By Bruce Finley
The Denver Post
President Joe Biden on Thursday unveiled plans for locally- led protection of 30% of U.S. land and water by 2030, a core of his agenda to address climate warming that builds on nature saving efforts launched in Congress by lawmakers from Colorado and other Western states.
Natural land and water could draw down the heat trapping air pollution that causes climate change, scientists say, and nature increasingly is understood as a life support system for human survival both inside cities and in rural areas. Preserving at least 30% of land and water by 2030, they say, is necessary to pull back from a catastrophic tipping point.
Gov. Jared Polis issued a statement casting Colorado as a leader in cooperative “science- based approaches” toward the fulfillment of Biden’s climate objectives.
Colorado conservation groups are positioning the state to play a key role by developing a strategy to save 14 million acres that remain largely undeveloped within the 67-millionacre area of the state — by incentivizing voluntary protective easements on private land, creating new parks in cities and rural areas, and dialing back development on public lands.
Westword Maria Flora| March 4, 2018 | 7:40am
Denver is missing the open-space opportunity of the century. Park Hill Golf Course (PHGC), located east of Colorado Boulevard between 35th and 40th avenues, now provides 155 acres of open space (zoned OS-B, Open Space – Recreation) for our city. It is owned by Clayton Trust, a nonprofit that provides educational programs for children from birth to five years. In 1997, Denver paid $2 million to Clayton for a perpetual conservation easement on PHGC, requiring that the land be used for open space, specifically an 18-hole golf course, and prohibiting any development of the property. If an October 13, 2000, Agency Agreement between Denver and Clayton is terminated for any reason, Clayton is obligated to grant all rights to PHGC to the city. It seems that Denver holds all the cards it needs to acquire the PHGC land and designate it as a city park or allow its current use as an 18-hole golf course.
The Trust for Public Land gives Denver an overall park score of only 64 out of 100. For park land as a percent of city area, Denver is at only 8 percent, out of a high of 20 percent, according to TPL. PHGC is the largest remaining tract available to fill this park shortage in Denver.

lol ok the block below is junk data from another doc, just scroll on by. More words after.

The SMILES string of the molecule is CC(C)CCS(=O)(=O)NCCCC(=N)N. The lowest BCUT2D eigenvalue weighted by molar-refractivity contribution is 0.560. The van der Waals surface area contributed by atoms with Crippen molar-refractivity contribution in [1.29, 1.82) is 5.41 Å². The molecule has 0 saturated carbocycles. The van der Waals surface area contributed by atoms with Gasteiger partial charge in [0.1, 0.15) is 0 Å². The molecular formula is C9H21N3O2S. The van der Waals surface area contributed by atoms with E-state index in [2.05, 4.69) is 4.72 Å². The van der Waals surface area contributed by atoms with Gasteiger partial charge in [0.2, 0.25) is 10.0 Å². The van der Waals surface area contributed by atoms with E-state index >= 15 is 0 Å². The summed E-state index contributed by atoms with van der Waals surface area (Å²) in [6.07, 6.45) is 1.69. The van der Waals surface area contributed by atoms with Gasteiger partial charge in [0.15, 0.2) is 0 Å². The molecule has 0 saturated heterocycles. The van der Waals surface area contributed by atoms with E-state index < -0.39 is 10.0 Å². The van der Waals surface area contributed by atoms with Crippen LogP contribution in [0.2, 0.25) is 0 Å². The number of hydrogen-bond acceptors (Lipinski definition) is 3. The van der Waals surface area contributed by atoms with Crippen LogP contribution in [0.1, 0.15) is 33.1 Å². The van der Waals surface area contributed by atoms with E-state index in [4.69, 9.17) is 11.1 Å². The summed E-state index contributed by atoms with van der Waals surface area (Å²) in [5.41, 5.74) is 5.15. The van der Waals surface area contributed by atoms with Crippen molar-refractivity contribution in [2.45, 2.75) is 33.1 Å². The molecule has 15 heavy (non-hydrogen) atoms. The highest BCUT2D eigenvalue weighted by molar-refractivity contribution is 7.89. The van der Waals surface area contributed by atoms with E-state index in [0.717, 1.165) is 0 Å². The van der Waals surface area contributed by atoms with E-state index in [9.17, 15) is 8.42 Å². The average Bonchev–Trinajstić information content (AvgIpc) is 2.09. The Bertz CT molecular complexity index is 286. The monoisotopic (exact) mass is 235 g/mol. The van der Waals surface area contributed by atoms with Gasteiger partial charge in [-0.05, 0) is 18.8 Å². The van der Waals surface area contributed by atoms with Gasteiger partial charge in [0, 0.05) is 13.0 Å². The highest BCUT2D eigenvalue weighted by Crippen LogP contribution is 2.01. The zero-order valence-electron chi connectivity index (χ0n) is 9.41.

Mayor Michael B. Hancock is co-chair of Mayors for Parks. In its website video, Hancock says that parks “are vital to the overall health and sustainability of our city, the overall economic development of our city, and it’s important for me to elevate that. …”
As part of a city-organized “visioning process,” a community steering committee will meet today, March 9, to discuss what to do with 155 acres of land comprising the defunct Park Hill golf course, a prized swath of undeveloped land now owned by Westside Investment Partners.
“My job is to facilitate the steering committee process and meetings so that people have answers to questions or, when debating what things say, I can help broker resolutions. But there might be cases where we’re not going to reach consensus on things. For me, it feels too early on to know that,” says Nita Mosby Tyler, who runs the Equity Project, a Denver-based consulting firm, and has been hired by the city for this project.
The group Save Open Space Denver wants all 155 acres to remain open space — albeit a massive park rather than a golf course. Westside, which purchased the property from a trust for $24 million in 2019, wants to develop the land to include commercial and residential areas, and has said it would leave at least 60 acres of open space; affordable-housing advocates have expressed support for that development plan.
But there’s a confounding factor to any future development: For decades, the land has been under a conservation easement. According to the Denver City Attorney’s Office, that easement requires the primary use of the land to be a golf course. Save Open Space Denver, which counts former mayor Wellington Webb and former mayoral candidate and state legislator Penfield Tate as members, maintains that the conservation easement protects the land as open space generally, and doesn’t require that an 18-hole golf course remain there.
Both groups agree that any major development project would require the easement to be lifted, which would involve both a Denver City Council vote and a judge’s order. But SOS Denver believes that even with the easement left in place, the land could become a large public park.
The future of the field is wrapped up in a debate between open space and development.
David Sachs The Denverite 2/11/2021
The group tasked with shaping the future of a rare undeveloped tract of land in northeast Denver began its work Wednesday, two days after a local group reiterated its opposition to any building on the site, once home to the Park Hill Golf Club.
Most people involved in the debate so far suggest two futures for the deserted 155-acre golf course: a new district of homes, businesses, community centers and parks accessible to transit via the nearby 40th and Colorado RTD station, or some sort of open space in a city looking to increase greenery. Technically, everything is on the table, including another golf course, according to the city’s planning department.
“We know there are already many strong opinions in the community about this plan now that the golf course is closed, and I think it’s really important to iterate that everything is on the table and available to be discussed,” said Laura Aldrete, director of Denver Community Planning and Development.